Introduction to Atmospheric Chemistry, by Daniel J. Jacob, Princeton University Press, 1999.

Copyright 1999 by Princeton University Press. All rights reserved. No part of this book may be reproduced in any form by any electronic or mechanical means (including photocopying, recording, or information storage and retrieval) without permission in writing from the publisher, except for reading and browsing via the World-Wide Web. Users are not permitted to mount this file on any network servers. For more information, send e-mail to permissions@pupress.princeton.edu .

Course instructors may request complete solutions to the problems by e-mail to the author: djj@io.harvard.edu

Errata last modified: January 14, 2004




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Foreword  


1 MEASURES OF ATMOSPHERIC COMPOSITION 1

      1.1 MIXING RATIO 1

      1.2 NUMBER DENSITY 2

      1.3 PARTIAL PRESSURE 6

PROBLEMS 10

      1.1 Fog formation 10

      1.2 Phase partitioning of water in cloud 10

      1.3 The ozone layer 10

2 ATMOSPHERIC PRESSURE 12

      2.1 MEASURING ATMOSPHERIC PRESSURE 12

      2.2 MASS OF THE ATMOSPHERE 13

      2.3 VERTICAL PROFILES OF PRESSURE AND TEMPERATURE 14

      2.4 BAROMETRIC LAW 15

      2.5 THE SEA-BREEZE CIRCULATION 18

PROBLEMS 21

      2.1 Scale height of the Martian atmosphere 21

      2.2 Scale height and atmospheric mass 21

3 SIMPLE MODELS 22

      3.1 ONE-BOX MODEL 23

      3.1.1 Concept of lifetime 23

      3.1.2 Mass balance equation 25

      3.2 MULTI-BOX MODELS 28

      3.3 PUFF MODELS 30

PROBLEMS 35

      3.1 Atmospheric steady state 35

      3.2 Ventilation of pollution from the United States 35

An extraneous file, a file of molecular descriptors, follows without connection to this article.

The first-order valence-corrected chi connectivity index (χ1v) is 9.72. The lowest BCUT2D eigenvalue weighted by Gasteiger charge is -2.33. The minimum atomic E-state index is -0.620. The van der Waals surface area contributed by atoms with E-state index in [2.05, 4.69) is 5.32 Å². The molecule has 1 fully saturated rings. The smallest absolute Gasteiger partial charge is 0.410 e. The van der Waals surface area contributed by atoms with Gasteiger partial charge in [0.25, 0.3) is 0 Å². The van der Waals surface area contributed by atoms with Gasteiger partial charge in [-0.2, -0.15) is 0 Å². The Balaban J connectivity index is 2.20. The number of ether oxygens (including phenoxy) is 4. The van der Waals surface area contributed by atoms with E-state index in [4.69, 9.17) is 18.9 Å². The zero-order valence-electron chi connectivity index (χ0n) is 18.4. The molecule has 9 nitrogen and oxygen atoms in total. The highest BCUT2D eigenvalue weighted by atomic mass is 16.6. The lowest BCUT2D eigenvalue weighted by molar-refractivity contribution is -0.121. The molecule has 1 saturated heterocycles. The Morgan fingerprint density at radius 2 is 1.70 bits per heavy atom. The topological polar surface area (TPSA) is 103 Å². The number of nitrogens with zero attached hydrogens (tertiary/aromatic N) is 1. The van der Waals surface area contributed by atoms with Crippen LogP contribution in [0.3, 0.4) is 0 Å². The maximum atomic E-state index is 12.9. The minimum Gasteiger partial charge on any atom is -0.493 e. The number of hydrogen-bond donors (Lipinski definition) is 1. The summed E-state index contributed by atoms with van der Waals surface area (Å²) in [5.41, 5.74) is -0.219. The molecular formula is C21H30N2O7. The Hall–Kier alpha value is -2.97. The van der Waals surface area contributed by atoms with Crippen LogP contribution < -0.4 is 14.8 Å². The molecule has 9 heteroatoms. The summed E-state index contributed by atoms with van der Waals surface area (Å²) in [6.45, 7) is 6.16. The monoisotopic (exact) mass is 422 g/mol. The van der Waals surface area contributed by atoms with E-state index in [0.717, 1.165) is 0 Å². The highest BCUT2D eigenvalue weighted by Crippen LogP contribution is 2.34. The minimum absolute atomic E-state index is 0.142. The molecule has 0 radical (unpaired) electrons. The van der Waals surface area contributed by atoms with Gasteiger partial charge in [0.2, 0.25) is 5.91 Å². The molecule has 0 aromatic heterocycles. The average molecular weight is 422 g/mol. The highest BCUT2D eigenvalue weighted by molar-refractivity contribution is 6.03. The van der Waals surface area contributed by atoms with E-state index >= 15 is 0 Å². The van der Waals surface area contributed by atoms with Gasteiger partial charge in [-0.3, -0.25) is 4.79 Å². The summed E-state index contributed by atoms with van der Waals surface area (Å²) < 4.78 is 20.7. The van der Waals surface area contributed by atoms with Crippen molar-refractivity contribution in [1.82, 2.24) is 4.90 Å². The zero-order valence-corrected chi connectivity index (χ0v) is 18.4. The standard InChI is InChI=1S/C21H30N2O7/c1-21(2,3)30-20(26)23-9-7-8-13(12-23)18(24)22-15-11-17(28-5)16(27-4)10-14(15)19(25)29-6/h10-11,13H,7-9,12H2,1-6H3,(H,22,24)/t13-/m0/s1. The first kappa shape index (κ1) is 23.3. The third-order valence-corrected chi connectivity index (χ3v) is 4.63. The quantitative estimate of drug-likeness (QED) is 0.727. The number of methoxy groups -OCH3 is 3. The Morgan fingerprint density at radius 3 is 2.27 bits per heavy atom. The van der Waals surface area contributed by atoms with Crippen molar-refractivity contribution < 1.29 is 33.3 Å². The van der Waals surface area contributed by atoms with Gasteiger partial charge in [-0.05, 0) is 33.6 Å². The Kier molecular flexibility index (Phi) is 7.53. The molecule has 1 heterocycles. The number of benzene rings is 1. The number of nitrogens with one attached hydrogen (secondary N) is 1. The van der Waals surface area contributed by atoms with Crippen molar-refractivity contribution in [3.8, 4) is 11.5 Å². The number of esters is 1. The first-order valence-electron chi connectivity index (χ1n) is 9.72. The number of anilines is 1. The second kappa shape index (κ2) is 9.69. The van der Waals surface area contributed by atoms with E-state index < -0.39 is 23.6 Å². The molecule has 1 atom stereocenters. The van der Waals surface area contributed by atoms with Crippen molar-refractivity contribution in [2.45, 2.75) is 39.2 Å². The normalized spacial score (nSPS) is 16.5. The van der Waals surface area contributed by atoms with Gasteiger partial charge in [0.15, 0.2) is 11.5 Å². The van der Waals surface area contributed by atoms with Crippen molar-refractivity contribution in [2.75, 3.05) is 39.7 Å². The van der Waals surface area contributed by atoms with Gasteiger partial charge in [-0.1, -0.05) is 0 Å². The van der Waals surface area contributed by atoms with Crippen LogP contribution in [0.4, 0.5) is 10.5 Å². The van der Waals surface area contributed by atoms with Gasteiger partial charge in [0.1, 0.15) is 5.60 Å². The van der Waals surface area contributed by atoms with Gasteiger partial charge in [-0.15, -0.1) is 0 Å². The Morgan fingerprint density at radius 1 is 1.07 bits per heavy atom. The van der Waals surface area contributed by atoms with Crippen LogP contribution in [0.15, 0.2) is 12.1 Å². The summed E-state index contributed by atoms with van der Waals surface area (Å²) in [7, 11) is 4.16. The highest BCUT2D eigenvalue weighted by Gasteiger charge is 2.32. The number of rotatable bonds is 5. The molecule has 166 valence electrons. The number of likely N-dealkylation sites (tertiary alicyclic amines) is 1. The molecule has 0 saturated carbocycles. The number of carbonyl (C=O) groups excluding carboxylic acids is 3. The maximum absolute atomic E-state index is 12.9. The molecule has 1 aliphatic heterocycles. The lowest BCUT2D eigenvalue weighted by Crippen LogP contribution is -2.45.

3.3 Stratosphere-troposphere exchange 35

      3.4 Interhemispheric exchange 37

      3.5 Long-range transport of acidity 37

      3.6 Box vs. column model for an urban airshed 38

      3.7 The Montreal protocol 38

4 ATMOSPHERIC TRANSPORT 40

      4.1 GEOSTROPHIC FLOW 40

      4.1.1 Coriolis force 40

      4.1.2 Geostrophic balance 44

      4.1.3 The effect of friction 45

      4.2 THE GENERAL CIRCULATION 46

      4.3 VERTICAL TRANSPORT 50

      4.3.1 Buoyancy 50

      4.3.2 Atmospheric stability 52

      4.3.3 Adiabatic lapse rate 53

      4.3.4 Latent heat release from cloud formation 55

      4.3.5 Atmospheric lapse rate 57

      4.4 TURBULENCE 60

      4.4.1 Description of turbulence 61

      4.4.2 Turbulent flux 61

      4.4.3 Parameterization of turbulence 65

      4.4.4 Time scales for vertical transport 66

PROBLEMS 69

      4.1 Dilution of power plant plumes 69

      4.2 Short questions on atmospheric transport 70

      4.3 Seasonal motion of the ITCZ 71

      4.4 A simple boundary layer model 71

      4.5 Breaking a nighttime inversion 71

      4.6 Wet convection 72

      4.7 Scavenging of water in a thunderstorm 73

      4.8 Global source of methane 73

      4.9 Role of molecular diffusion in atmospheric transport 74

      4.10 Vertical transport near the surface 74

5 THE CONTINUITY EQUATION 75

      5.1 EULERIAN FORM 75

      5.1.1 Derivation 75

      5.1.2 Discretization 77

      5.2 LAGRANGIAN FORM 79

PROBLEMS 82

      5.1 Turbulent diffusion coefficient 82

6 GEOCHEMICAL CYCLES 83

      6.1 GEOCHEMICAL CYCLING OF ELEMENTS 83

      6.2 EARLY EVOLUTION OF THE ATMOSPHERE 85

      6.3 THE NITROGEN CYCLE 86

      6.4 THE OXYGEN CYCLE 90

      6.5 THE CARBON CYCLE 93

      6.5.1 Mass balance of atmospheric CO2 93

      6.5.2 Carbonate chemistry in the ocean 95

      6.5.3 Uptake of CO2 by the ocean 98

      6.5.4 Uptake of CO2 by the terrestrial biosphere 102

      6.5.5 Box model of the carbon cycle 103

PROBLEMS 105

      6.1 Short questions on the oxygen cycle 105

      6.2 Short questions on the carbon cycle 105

      6.3 Atmospheric residence time of helium 106

      6.4 Methyl bromide 106

      6.5 Global fertilization of the biosphere 108

      6.6 Ocean pH 109

      6.7 Cycling of CO2 with the terrestrial biosphere 109

      6.8 Sinks of atmospheric CO2 deduced from changes in atmospheric O2 110

      6.9 Fossil fuel CO2 neutralization by marine CaCO3 111

7 THE GREENHOUSE EFFECT 113

      7.1 RADIATION 115

      7.2 EFFECTIVE TEMPERATURE OF THE EARTH 119

      7.2.1 Solar and terrestrial emission spectra 119